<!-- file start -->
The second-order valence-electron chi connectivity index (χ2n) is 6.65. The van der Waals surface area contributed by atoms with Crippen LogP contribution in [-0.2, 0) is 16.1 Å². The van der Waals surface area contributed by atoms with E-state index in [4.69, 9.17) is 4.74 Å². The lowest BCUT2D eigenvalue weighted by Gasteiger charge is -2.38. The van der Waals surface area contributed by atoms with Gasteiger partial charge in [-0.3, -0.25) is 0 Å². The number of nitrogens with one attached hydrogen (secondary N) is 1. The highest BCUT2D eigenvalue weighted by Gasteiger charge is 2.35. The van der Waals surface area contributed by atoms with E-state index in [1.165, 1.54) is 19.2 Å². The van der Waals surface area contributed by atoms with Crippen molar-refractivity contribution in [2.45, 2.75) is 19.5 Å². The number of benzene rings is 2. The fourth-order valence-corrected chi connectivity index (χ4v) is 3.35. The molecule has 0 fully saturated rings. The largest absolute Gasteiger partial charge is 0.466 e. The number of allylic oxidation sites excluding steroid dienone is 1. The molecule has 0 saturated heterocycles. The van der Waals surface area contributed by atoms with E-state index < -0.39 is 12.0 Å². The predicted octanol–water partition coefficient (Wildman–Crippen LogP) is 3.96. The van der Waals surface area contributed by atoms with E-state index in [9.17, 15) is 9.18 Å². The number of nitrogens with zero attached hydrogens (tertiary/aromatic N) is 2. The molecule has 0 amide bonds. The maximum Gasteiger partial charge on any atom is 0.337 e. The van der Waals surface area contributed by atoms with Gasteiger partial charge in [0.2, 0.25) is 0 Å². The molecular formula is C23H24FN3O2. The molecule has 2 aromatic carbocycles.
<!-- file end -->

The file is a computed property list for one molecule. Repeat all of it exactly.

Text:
The second-order valence-electron chi connectivity index (χ2n) is 6.65. The van der Waals surface area contributed by atoms with Crippen LogP contribution in [-0.2, 0) is 16.1 Å². The van der Waals surface area contributed by atoms with E-state index in [4.69, 9.17) is 4.74 Å². The lowest BCUT2D eigenvalue weighted by Gasteiger charge is -2.38. The van der Waals surface area contributed by atoms with Gasteiger partial charge in [-0.3, -0.25) is 0 Å². The number of nitrogens with one attached hydrogen (secondary N) is 1. The highest BCUT2D eigenvalue weighted by Gasteiger charge is 2.35. The van der Waals surface area contributed by atoms with E-state index in [1.165, 1.54) is 19.2 Å². The van der Waals surface area contributed by atoms with Crippen molar-refractivity contribution in [2.45, 2.75) is 19.5 Å². The number of benzene rings is 2. The fourth-order valence-corrected chi connectivity index (χ4v) is 3.35. The molecule has 0 fully saturated rings. The largest absolute Gasteiger partial charge is 0.466 e. The number of allylic oxidation sites excluding steroid dienone is 1. The molecule has 0 saturated heterocycles. The van der Waals surface area contributed by atoms with E-state index < -0.39 is 12.0 Å². The predicted octanol–water partition coefficient (Wildman–Crippen LogP) is 3.96. The van der Waals surface area contributed by atoms with E-state index in [9.17, 15) is 9.18 Å². The number of nitrogens with zero attached hydrogens (tertiary/aromatic N) is 2. The molecule has 0 amide bonds. The maximum Gasteiger partial charge on any atom is 0.337 e. The van der Waals surface area contributed by atoms with Gasteiger partial charge in [0.2, 0.25) is 0 Å². The molecular formula is C23H24FN3O2. The molecule has 2 aromatic carbocycles.